In this case, my cluster is set to America/Denver timezone, so if I attempted to set a local epoch time to a timestamp in what to me is a logical approach, this appears to work:
          select to_utc_timestamp(0.0,'America/Denver') from test limit 1
          1970-01-01 00:00:00

          However, I say that it "appears" to work, because if I the retrieve that same stored timestamp using the from_utc_timestamp() UDF:
          select from_utc_timestamp(to_utc_timestamp(0.0,'America/Denver'),'America/Denver') from test limit 1
          1969-12-31 17:00:00

          which again is different than if I had done:
          "select from_utc_timestamp(to_utc_timestamp('1970-01-01 00:00:00','America/Denver'),'America/Denver') from test limit 1
          1970-01-01 00:00:00

          The problem is that cast(STRING datetime to TIMESTAMP) produces different results from cast(int/float datetime to TIMESTAMP)

          Show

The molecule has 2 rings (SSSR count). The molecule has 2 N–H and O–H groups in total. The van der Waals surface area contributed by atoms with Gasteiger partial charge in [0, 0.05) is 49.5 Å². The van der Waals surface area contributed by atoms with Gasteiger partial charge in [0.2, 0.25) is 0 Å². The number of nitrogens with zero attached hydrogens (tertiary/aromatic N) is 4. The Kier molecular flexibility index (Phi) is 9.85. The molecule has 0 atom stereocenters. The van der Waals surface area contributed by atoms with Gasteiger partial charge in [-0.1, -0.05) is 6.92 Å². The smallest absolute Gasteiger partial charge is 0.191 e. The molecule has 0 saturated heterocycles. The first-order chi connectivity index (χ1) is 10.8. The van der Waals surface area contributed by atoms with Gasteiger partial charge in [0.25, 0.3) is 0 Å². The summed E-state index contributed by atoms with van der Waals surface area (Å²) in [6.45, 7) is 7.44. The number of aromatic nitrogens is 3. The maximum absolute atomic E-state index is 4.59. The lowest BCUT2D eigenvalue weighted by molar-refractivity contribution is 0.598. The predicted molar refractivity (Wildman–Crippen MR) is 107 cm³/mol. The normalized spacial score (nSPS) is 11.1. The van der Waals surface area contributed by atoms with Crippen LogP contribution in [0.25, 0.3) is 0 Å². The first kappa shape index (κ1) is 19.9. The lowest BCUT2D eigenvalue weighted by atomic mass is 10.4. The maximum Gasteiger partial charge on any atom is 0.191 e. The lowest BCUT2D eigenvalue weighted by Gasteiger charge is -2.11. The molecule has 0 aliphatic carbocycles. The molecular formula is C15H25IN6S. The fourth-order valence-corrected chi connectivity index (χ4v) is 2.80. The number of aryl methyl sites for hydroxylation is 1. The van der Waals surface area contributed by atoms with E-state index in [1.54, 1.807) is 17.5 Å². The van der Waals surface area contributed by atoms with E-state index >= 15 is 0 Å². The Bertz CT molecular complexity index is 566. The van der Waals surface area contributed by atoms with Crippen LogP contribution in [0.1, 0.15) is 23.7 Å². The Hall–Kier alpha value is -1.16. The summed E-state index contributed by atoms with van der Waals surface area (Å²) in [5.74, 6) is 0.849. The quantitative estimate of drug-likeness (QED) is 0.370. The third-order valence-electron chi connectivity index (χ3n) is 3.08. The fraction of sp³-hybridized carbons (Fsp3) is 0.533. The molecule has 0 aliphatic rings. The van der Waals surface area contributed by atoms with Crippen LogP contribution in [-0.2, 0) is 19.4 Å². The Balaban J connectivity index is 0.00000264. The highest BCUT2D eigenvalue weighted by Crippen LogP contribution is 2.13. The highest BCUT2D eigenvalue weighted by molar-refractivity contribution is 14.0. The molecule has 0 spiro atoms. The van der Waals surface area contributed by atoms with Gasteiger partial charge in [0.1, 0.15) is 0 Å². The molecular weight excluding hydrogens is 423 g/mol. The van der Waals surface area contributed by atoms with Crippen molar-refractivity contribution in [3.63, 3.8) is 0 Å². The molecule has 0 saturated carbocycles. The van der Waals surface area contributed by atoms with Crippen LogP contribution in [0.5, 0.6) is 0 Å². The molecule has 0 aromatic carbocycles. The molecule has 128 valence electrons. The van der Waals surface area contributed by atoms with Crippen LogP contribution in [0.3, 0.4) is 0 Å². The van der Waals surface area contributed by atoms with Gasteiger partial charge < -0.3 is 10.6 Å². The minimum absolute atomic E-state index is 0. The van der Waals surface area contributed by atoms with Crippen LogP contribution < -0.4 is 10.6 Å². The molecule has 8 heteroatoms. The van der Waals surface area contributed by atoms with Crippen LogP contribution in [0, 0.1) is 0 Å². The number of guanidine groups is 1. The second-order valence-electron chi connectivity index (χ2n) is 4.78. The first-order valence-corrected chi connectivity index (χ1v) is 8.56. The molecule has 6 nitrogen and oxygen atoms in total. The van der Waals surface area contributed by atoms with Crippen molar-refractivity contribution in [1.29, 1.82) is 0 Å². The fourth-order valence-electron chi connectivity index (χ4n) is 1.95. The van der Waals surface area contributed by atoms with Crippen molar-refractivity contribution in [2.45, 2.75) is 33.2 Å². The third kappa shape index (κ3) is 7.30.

Ryan Harris added a comment - I'm still not sure that I agree with you on the time conversion issue... I'm not sure what the "correct" answer is, but I'm experiencing inconsistent/unexpected behavior depending on how I convert the timestamp. From my point of view, if a timezone isn't specified then 0 = 1970-01-01 00:00:00 select cast(0.0 as timestamp) from test limit 1 1969-12-31 17:00:00 select cast('1970-01-01 00:00:00' as timestamp) from test limit 1 1970-01-01 00:00:00 Shouldn't those two results be the same? This is the "inconsistency" I reference. select to_utc_timestamp(0.0,'GMT') from test limit 1 1969-12-31 17:00:00 select to_utc_timestamp('1970-01-01 00:00:00','GMT') from test limit 1 1970-01-01 00:00:00 The same inconsistency is produced here....but the behavior seemed to be related to the cast() conversion taking place in to_utc_timestamp, not in the UDF itself...if you still think that this is actually an issue with the UDF itself I can file a separate JIRA for that, but to me, all of this seems to be related back to cast() In this case, my cluster is set to America/Denver timezone, so if I attempted to set a local epoch time to a timestamp in what to me is a logical approach, this appears to work: select to_utc_timestamp(0.0,'America/Denver') from test limit 1 1970-01-01 00:00:00 However, I say that it "appears" to work, because if I the retrieve that same stored timestamp using the from_utc_timestamp() UDF: select from_utc_timestamp(to_utc_timestamp(0.0,'America/Denver'),'America/Denver') from test limit 1 1969-12-31 17:00:00 which again is different than if I had done: "select from_utc_timestamp(to_utc_timestamp('1970-01-01 00:00:00','America/Denver'),'America/Denver') from test limit 1 1970-01-01 00:00:00 The problem is that cast(STRING datetime to TIMESTAMP) produces different results from cast(int/float datetime to TIMESTAMP)